(Wait, do they mean jimmies as a verb or a noun? I guess jimmy as a verb occurs more than jammies…no it doesn’t. Nighttime is every day, and jimmying things open is rather rare. If not, get yourself in good with a locksmith or a carpenter. Because life’s too short to jimmy things open all the time. Or to have to recorrect jimmies to jammies, when you typed what you wanted in the first place. Meddling coder geeks.)

Anyway, why do strangers feel the need to put their ubermasculine malarkey on my kid? So he polishes his toenails. So? So he likes butterflies and ladybugs. So? He likes pink. A lot. Used to be, parents were told to dress their boys in pink because red was too strong a color for girls, who were conventionally dressed in blue. (Note that it all changed to blue/boy, pink/girl when the Baby Boomers showed up. Dagnabit, could more of the world revolve around that generation?! When will they go away and let someone else have a chance at determining the nation’s priorities?)

My parents gave me a dump truck when I was in the hospital at age 2, and the nurses thought we were from some cult. I liked freaking trucks, y’all. And I didn’t turn out anything except open minded. All toddlers like trucks and trains and bugs and dolls, so why do we have to be wiping half of that off the map-o’-funness for them based on their plumbing? Spin mama’s son erupted from the bathroom five years ago and pronounced, with his hair wrapped in a towel and nothing else on, that he was a beautiful princess. “Yes, you are!” we all fawned, and went back to our conversation.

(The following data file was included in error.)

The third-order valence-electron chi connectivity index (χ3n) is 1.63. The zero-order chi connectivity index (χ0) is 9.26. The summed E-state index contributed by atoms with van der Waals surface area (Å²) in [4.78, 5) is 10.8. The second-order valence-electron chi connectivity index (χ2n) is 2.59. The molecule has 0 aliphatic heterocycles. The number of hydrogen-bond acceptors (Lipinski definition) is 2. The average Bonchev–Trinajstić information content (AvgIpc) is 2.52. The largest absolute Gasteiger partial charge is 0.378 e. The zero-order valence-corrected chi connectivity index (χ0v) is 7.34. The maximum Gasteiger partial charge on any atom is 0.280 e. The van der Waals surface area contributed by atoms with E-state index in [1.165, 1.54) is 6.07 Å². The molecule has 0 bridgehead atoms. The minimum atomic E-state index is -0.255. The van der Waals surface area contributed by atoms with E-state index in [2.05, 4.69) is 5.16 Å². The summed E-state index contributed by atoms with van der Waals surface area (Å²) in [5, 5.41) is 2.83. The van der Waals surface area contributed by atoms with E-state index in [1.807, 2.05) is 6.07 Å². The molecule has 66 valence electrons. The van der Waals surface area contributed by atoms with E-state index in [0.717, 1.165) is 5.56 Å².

I love that Spouse goes to the playground with his son, both of them in sandals and toenail polish. Spouse doesn’t think twice about saying “yes, please” to our little painter. And when friends give him hell, he just looks at them without flinching and says, “My son did them for me.”

Gives me a tangible reminder of why Spouse is the best spouse for me and the best dad for Peanut.

So all y’all who have a problem with the two men in my life painting their toenails, you can just shove off. ‘Cuz I like them more than I like you, anyway.